Woody Whatever – The Great Pop

Woody Whatever
The Great Pop

Like Jewel and Paul McCartney before him, Jeremy Schmall — one-half of the brotherly duo that makes up the core of Woody Whatever — likes to write himself some poetry. (You can find samples on the band’s website.) Yet whereas Jewel and Macca’s forays into the poetic arena were more a result of ego-tripping than any real skill, Schmall is actually kinda good. Maybe not DC Berman good, but he’s entertaining nonetheless. Anyway, one of Schmall’s more dour pieces caught my eye, as it contains the following passage: “Sitting on the front stoop / with friends drunk wasted lives / at three in the morning … but what can you do?”

The answer, I think, is to listen to Woody Whatever’s new album, The Great Pop, and to drown your post-modern sorrows in the array of pop nuggets that it has to offer. The record itself is very lo-fi — imagine “Into My Arms”-era Lemonheads with scratchier production and shakier voices, or perhaps the Shins when they were still called Flake Music — but its melodic hooks are well thought-out. The opening track, “Drive an Uncle Through Mountains,” is single-worthy not only for its insanely catchy chorus, but for the jangly, REM-style guitars and Ric Ocasek handclaps that help it create a laid-back, we’re-on-a-road-trip vibe (hence the title). It’s probably the strongest cut on the album, but The Great Pop is also interesting for its flirtations with electronica. When Woody’s folky guitar-pop starts to get old, its sound is inevitably revived by the addition of synths (“When You Get Home”), a winding keyboard effect (“Careers [Just Choose Anyone]”), or flow-y, digital collages borrowed right outta the Flaming Lips’ musical workshop (“I’ve Been Afraid”). Nice.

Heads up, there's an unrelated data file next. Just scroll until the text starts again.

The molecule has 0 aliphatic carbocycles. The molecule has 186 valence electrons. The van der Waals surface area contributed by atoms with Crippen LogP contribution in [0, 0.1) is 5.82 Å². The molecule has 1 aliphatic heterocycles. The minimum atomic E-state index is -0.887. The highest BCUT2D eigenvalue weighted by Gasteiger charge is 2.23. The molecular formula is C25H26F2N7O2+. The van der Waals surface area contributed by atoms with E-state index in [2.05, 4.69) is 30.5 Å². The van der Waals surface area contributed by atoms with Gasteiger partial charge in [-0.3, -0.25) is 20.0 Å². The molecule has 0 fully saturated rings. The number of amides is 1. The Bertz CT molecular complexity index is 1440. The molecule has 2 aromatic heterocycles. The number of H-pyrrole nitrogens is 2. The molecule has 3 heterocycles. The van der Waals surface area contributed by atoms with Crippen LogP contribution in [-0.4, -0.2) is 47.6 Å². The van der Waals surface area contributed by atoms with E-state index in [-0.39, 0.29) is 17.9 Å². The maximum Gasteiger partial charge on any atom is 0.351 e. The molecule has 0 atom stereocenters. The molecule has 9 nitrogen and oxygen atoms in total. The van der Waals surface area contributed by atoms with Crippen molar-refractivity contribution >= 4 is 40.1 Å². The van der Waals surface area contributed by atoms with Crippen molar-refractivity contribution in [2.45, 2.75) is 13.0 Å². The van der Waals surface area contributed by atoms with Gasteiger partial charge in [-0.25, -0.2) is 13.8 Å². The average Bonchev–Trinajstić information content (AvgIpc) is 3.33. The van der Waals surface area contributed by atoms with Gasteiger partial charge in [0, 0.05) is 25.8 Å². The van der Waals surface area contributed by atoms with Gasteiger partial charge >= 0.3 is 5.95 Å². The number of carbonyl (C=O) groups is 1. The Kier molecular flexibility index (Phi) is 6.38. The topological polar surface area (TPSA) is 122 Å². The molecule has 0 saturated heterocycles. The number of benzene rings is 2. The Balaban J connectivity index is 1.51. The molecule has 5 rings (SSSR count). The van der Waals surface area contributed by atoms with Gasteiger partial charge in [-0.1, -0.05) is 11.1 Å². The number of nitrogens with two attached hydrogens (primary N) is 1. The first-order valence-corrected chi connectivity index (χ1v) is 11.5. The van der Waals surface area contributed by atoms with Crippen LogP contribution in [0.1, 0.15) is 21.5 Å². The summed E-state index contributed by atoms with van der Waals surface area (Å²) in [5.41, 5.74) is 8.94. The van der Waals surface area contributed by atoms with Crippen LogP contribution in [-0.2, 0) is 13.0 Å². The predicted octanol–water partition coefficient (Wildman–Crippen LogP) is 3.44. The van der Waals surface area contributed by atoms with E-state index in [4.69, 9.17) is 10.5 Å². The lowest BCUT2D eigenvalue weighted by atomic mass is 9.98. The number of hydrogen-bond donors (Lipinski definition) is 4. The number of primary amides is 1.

Things head southward, however, when the Schmall brothers recede from the proverbial spotlight and drench their harmonized vocals in so much echo that songs become distant and aimless. “Nevermind Nevermind” hinges on the lyric, “I’m not goin’ in circles,” but after a few reverb-laden passes, it feels like the opposite is true! In a similar way, studio effects force the sunny chorus of “I Booked a Flight” to the back of the mix when it really deserves to have a spot in the forefront. Frustrating indeed, but these moments are the exception, not the rule, and thanks to Jeremy Schmall, the lyrics are always solid. In fact, I’d like to leave you with another excerpt from his poetry, one more indicative of The Great Pop’s shimmery goodness: “When I pat his leg to wake him … he raises his arm and says / ‘Rock ‘n roll!’” Now, that’s the spirit.